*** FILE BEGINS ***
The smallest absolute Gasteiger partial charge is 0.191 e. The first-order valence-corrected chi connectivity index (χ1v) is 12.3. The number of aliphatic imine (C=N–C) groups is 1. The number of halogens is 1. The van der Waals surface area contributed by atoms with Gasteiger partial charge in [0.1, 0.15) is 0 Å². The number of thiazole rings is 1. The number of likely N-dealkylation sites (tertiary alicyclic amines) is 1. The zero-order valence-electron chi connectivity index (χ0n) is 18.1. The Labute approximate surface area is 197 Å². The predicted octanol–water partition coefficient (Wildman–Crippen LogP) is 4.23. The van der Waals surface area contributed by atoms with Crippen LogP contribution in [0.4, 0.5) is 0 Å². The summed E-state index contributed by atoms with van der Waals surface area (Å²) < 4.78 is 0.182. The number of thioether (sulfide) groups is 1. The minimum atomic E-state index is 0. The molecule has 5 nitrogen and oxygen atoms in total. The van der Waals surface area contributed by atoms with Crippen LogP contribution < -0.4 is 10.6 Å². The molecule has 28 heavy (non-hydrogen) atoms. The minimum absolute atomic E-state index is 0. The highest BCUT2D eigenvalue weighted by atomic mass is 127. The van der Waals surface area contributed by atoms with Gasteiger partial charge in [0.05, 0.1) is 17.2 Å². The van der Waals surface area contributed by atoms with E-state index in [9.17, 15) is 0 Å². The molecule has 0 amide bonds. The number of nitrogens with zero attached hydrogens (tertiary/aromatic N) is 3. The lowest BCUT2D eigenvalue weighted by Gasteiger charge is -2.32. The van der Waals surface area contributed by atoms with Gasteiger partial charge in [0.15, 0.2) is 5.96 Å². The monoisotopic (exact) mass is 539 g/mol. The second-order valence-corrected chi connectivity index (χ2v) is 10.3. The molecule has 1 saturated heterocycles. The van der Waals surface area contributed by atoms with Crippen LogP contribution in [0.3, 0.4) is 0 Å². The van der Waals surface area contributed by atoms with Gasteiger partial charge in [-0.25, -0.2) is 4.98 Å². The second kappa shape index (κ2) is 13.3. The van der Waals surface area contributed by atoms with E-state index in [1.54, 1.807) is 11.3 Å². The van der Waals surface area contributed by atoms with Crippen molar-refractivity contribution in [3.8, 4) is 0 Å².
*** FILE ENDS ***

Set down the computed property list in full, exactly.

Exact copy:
The smallest absolute Gasteiger partial charge is 0.191 e. The first-order valence-corrected chi connectivity index (χ1v) is 12.3. The number of aliphatic imine (C=N–C) groups is 1. The number of halogens is 1. The van der Waals surface area contributed by atoms with Gasteiger partial charge in [0.1, 0.15) is 0 Å². The number of thiazole rings is 1. The number of likely N-dealkylation sites (tertiary alicyclic amines) is 1. The zero-order valence-electron chi connectivity index (χ0n) is 18.1. The Labute approximate surface area is 197 Å². The predicted octanol–water partition coefficient (Wildman–Crippen LogP) is 4.23. The van der Waals surface area contributed by atoms with Crippen LogP contribution in [0.4, 0.5) is 0 Å². The summed E-state index contributed by atoms with van der Waals surface area (Å²) < 4.78 is 0.182. The number of thioether (sulfide) groups is 1. The minimum atomic E-state index is 0. The molecule has 5 nitrogen and oxygen atoms in total. The van der Waals surface area contributed by atoms with Crippen LogP contribution < -0.4 is 10.6 Å². The molecule has 28 heavy (non-hydrogen) atoms. The minimum absolute atomic E-state index is 0. The highest BCUT2D eigenvalue weighted by atomic mass is 127. The van der Waals surface area contributed by atoms with Gasteiger partial charge in [0.05, 0.1) is 17.2 Å². The van der Waals surface area contributed by atoms with E-state index in [9.17, 15) is 0 Å². The molecule has 0 amide bonds. The number of nitrogens with zero attached hydrogens (tertiary/aromatic N) is 3. The lowest BCUT2D eigenvalue weighted by Gasteiger charge is -2.32. The van der Waals surface area contributed by atoms with Gasteiger partial charge in [0.15, 0.2) is 5.96 Å². The monoisotopic (exact) mass is 539 g/mol. The second-order valence-corrected chi connectivity index (χ2v) is 10.3. The molecule has 1 saturated heterocycles. The van der Waals surface area contributed by atoms with Crippen LogP contribution in [0.3, 0.4) is 0 Å². The van der Waals surface area contributed by atoms with Gasteiger partial charge in [-0.25, -0.2) is 4.98 Å². The second kappa shape index (κ2) is 13.3. The van der Waals surface area contributed by atoms with E-state index in [1.54, 1.807) is 11.3 Å². The van der Waals surface area contributed by atoms with Crippen molar-refractivity contribution in [3.8, 4) is 0 Å².